Not surprisingly, Ann Ashworth was considered a very worldly woman for her day. She drank, wore lace and frills on her petticoats, was a tough businesswoman, craved money and worldly possessions, owned slaves, cast spells, cursed people who crossed her, and did as she pleased with no regard to what anyone thought. This did not sit well with most Fairview residents, mostly Baptists and Methodists and almost all from Quaker backgrounds. More than once Ann was brought up on charges by Cane Creek (now Fairview) Baptist Church. Her invariable response was to threaten to curse those who charged her; since her curses nearly always seemed to work, her accusers tended to back down at the last minute.
On October 11, 1827, Ann Ashworth wrote her will, leaving money or slaves to her various children and grandchildren. Those receiving cash included her grandson John Hill and her daughters Sarah McBrayer and Polly Williams ($100 each), and Polly’s son David ($500, with the request that he take care of his mother). Her daughter Nancy Bridges was to receive “my waiting clothes” and Ann’s slave Hannah; but after Nancy’s death, Hannah was to be set free and looked after by Nancy’s sister, Betsy Merrell. Of Ann’s other slaves, Dempsey was to go to her grandson Shadrack Ashworth, George to her grandson Johnson Ashworth, Caroll to her daughter Elizabeth Merrell, and her “negro wench, Nellisspy” to her daughter Susannah Withrow.
In an era in which one acre of land sold for $5 or less, her will proved that she was extremely well off – and that she made no attempt to divide her estate evenly. Only a few of her many grandchildren inherited anything, and even they received unequal amounts. In death, as throughout her life, Ann Ashworth did as she pleased and did not care what anyone, including her other grandchildren, thought.
Ann Wood Ashworth died on February 17, 1833 and was buried in the Ashworth Cemetery next to her husband. She left a gallon of whiskey for the men who dug her grave. Fortunately for historians, her medical skills did not die with her. Her granddaughter, Margaret Williams Casey (Keezey) carried them on after 1850 and shared them with her daughter, Rachel Casey Sumner (1817-1913), who, in turn, passed them to her daughter, Nancy Albertine Sumner Wright (1837-1917).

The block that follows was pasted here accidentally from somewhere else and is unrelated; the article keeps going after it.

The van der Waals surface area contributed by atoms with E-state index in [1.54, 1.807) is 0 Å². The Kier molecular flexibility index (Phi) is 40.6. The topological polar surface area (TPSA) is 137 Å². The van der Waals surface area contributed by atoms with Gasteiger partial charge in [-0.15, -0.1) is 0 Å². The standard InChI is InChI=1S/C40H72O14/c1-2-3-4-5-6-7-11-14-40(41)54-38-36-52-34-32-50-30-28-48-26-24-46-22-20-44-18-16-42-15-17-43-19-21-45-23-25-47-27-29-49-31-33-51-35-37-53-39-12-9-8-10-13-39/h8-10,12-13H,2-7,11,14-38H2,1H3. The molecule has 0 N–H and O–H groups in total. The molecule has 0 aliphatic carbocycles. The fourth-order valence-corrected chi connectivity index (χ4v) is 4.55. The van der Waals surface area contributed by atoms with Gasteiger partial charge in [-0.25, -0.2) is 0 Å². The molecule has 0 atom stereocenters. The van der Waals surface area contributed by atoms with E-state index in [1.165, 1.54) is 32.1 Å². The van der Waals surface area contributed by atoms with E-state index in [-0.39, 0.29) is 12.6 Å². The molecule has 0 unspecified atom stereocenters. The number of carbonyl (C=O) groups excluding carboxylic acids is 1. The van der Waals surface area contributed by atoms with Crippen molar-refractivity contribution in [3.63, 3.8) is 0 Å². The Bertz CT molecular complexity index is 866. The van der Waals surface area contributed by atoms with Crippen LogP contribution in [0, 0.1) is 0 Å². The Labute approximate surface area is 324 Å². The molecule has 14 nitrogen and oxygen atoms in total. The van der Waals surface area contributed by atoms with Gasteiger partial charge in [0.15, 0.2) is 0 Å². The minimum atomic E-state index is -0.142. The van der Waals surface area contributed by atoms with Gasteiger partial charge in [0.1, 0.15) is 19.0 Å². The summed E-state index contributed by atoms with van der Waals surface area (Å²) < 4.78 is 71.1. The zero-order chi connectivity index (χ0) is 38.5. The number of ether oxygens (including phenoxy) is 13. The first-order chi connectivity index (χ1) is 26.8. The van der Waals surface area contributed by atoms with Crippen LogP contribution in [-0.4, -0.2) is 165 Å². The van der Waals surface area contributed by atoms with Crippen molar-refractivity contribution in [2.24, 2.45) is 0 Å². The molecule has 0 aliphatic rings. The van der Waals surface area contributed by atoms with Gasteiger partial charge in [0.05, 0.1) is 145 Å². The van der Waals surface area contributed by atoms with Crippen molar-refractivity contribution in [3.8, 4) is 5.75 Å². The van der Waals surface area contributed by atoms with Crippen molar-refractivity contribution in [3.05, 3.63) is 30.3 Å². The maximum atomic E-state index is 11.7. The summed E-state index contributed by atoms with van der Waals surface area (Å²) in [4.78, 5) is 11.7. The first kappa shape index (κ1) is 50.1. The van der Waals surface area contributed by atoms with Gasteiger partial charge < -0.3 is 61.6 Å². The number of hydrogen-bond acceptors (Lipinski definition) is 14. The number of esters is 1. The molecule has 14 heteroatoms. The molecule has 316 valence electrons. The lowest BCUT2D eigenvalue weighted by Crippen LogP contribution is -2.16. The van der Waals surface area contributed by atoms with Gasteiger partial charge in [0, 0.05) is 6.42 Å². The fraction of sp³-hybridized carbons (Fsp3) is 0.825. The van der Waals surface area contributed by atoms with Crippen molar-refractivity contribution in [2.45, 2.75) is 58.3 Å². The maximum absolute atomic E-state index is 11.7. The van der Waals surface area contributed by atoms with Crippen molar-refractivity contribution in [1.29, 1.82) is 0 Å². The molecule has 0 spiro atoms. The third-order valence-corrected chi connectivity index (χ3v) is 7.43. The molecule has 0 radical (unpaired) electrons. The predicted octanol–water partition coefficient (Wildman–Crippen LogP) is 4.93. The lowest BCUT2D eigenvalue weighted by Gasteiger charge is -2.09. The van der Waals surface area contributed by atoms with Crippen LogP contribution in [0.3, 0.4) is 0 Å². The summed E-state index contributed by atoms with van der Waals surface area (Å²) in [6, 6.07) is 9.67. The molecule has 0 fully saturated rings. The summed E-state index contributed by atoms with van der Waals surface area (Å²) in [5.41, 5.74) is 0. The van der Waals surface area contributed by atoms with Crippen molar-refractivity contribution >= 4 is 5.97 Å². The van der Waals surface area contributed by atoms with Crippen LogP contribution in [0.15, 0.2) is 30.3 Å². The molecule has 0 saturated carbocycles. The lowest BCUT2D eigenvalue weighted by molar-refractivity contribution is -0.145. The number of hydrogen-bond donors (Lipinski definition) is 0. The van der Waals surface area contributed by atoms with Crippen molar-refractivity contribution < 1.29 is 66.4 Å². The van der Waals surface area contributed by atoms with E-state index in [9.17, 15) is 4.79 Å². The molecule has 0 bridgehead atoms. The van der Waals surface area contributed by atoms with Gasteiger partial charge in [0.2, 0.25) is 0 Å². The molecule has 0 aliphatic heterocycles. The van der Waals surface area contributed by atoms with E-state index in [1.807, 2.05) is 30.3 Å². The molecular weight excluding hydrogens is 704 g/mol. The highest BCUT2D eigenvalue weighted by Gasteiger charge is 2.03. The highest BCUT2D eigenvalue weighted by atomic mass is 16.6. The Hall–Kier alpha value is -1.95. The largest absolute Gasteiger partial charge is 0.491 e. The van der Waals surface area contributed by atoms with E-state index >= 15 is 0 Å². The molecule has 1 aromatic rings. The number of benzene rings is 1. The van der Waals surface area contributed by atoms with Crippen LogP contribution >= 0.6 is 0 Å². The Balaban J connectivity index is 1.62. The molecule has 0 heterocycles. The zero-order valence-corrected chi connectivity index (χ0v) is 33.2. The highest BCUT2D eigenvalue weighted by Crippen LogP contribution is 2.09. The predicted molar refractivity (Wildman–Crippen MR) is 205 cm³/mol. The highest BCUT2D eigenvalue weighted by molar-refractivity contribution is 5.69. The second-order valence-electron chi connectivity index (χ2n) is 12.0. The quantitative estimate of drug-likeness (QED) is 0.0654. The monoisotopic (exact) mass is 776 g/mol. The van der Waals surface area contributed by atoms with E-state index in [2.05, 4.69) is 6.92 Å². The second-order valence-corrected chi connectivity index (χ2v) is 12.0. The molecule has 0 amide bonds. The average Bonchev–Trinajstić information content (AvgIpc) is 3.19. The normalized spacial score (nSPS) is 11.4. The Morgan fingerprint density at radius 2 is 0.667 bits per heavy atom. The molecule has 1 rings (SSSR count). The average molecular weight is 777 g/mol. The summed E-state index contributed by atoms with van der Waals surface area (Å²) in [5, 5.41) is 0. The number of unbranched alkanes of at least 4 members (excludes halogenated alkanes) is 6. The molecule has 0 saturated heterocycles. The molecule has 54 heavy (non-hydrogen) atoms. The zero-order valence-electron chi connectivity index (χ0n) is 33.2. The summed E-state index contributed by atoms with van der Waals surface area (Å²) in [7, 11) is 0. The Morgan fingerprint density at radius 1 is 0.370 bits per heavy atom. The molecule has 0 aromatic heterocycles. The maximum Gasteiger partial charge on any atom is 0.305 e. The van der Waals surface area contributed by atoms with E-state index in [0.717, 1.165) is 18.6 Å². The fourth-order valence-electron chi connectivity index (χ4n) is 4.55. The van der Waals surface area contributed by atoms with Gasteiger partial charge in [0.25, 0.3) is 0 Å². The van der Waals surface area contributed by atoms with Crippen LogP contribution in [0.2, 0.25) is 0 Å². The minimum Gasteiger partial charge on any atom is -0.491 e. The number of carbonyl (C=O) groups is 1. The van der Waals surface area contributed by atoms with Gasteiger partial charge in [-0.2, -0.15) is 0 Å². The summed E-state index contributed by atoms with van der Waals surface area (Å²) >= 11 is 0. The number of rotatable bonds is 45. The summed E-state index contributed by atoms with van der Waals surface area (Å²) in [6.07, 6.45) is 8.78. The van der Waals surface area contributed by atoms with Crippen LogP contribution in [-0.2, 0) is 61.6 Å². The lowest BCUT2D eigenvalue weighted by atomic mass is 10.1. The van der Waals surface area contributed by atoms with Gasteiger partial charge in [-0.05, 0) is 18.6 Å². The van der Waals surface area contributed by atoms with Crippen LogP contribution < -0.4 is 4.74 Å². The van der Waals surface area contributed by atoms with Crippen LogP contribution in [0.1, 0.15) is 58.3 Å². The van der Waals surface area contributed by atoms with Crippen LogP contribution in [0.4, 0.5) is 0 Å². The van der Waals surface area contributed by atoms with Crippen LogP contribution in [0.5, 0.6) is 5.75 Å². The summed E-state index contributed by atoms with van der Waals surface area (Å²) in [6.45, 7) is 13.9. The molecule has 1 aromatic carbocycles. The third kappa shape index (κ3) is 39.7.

An estate auction was held at the Ashworth home May 7 – 10, 1833. No land was sold, only personal possessions and a few slaves not already given away in her will. The sale brought in over $3,030, a huge amount of money for the time. Nearly all bids went down to the penny and many went down to one quarter of one cent.
John Ashworth, Sr., and Nancy Ann Wood Ashworth had seven children:
1) Alsa Ashworth (1763–1823) who married George Hill and moved to Pickens County, South Carolina.
2) Nancy Ashworth (1769–1837) who married James Bridges and lived in Rutherford County, North Carolina.
3) Mary “Polly” Ashworth (1773–1865) who married John Williams. Mary is buried in Cane Creek Cemetery in Fairview. Mary and John are the parents of most of the Fairview Williamses.
4) John Ashworth, Jr. (1775–1827) who married Celia Nettles, the daughter of Soloman Nettles. John is buried in Ashworth Cemetery.
5) Sarah Ashworth (born 1780) who married John McBrayer and moved to Paulding County, Georgia.
6) Susannah Ashworth (1782–after 1850) who married John Withrow and moved to Gilmer County, Georgia.
7) Elizabeth Ashworth (1785–1853) who married William Merrell and moved to Little River in Transylvania County.
Originally published in The Fairview Town Crier
John and Nancy “Ann” Ashworth were two of Fairview’s first settlers. John Ashworth, Sr., was born on February 25, 1735, probably in Virginia. Around 1762 he married Nancy “Ann” Wood, daughter of James Wood(s) and his wife, Margaret, of Rowan County, NC. Nancy was born September 18, 1745,but throughout her life was preferred to be called Ann.